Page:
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As oil is used in an engine, it ages, creating oligomers. Is there a way that we can separate these oligomers without affecting the additives in the oil???

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    I did a patent search for an additive that could solve that or an oil that would prevent it and didn't come up with anything that really addresses the issue. One thing that's interesting is that the shearing effect of motorcycle transmissions, engine oil lubricates the tranny of most MC's, may have a physical effect that doesn't prevent it but breaks it down after it occurs as the oil is 'torn apart' by going through the transmission gears. Just talking out loud. I have no facts/citations to back that claim though. – DucatiKiller Jan 16 '16 at 16:57
  • This is interesting. google.com/patents/US4282392 – DucatiKiller Jan 16 '16 at 17:01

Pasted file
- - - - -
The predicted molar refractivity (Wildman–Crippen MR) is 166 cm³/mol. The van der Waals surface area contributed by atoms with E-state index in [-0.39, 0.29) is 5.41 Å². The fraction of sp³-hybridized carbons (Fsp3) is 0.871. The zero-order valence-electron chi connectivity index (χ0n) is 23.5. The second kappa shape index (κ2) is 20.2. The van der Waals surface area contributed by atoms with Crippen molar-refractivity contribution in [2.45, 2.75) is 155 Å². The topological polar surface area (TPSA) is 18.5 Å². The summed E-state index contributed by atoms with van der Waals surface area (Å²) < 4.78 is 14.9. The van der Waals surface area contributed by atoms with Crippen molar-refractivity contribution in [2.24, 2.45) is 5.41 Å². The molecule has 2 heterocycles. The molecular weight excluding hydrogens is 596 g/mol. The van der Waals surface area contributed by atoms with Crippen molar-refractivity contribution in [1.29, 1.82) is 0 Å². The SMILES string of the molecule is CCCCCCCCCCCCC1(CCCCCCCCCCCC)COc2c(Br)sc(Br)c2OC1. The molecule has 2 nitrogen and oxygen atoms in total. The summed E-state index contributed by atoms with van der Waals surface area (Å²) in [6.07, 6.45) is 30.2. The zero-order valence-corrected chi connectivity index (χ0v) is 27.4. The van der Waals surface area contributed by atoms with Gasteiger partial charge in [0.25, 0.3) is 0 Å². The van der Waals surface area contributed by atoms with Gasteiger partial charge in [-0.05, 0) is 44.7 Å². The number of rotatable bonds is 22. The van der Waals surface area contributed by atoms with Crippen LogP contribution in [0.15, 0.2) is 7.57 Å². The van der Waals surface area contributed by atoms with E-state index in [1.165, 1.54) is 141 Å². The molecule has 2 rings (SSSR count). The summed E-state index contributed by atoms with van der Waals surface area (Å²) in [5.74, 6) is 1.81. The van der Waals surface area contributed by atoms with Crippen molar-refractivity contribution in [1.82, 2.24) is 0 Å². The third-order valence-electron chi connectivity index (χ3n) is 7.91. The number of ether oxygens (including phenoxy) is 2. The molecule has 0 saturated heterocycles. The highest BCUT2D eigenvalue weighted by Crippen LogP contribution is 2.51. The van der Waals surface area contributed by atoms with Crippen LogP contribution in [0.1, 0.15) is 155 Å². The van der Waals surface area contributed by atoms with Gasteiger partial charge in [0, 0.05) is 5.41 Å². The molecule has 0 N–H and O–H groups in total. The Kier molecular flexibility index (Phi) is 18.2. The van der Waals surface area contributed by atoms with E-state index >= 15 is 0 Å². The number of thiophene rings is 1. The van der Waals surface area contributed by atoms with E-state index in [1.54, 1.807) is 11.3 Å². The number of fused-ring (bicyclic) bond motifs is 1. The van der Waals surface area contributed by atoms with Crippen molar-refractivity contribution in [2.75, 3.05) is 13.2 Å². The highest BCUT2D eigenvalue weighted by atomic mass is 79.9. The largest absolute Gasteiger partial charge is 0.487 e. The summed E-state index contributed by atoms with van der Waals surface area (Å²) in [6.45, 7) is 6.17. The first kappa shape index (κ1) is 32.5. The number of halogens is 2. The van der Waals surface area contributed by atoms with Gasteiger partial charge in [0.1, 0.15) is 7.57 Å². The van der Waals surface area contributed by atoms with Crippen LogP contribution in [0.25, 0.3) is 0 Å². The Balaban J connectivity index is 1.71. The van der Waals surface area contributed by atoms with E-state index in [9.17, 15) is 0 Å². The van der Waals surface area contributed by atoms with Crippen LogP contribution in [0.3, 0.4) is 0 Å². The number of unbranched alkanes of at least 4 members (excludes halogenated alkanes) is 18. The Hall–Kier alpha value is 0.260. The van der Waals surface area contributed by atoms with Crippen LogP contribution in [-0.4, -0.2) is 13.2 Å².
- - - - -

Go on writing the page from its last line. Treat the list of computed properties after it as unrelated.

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This is a little nebulous since an oligomer is basically a molecule made up of a limited number of any monomers, about a few dozen, is called an oligomer. this is different than a polymer which can have an unlimited number of monomers. A monomer is a molecule that can be linked to another identical monomer, approximately 2 to 36 of these linked together is called an oligomer. Polymers make the oils viscosity happen the longer they are the thicker it is. These polymers can be cut up while flowing through the engine and if cut small enough can be considered oligomers. But that is not the only form of oligomer there is in oil since you can have contamination oxidation additives that may cause reactions and a number of other things that can also create oligomers.

Now if someone has a list of oligomers that would be bad for an engine then there could be a study on how to eliminate them. If you can figure out how to eliminate one there is lots of money waiting for you from the oil or oil additive industry.

Also not all oligomers are bad for an engine. Engine oils have many different oligomers in it either as an additive, stabilizer, cleaner, etc. and also plain old sheared up oil.

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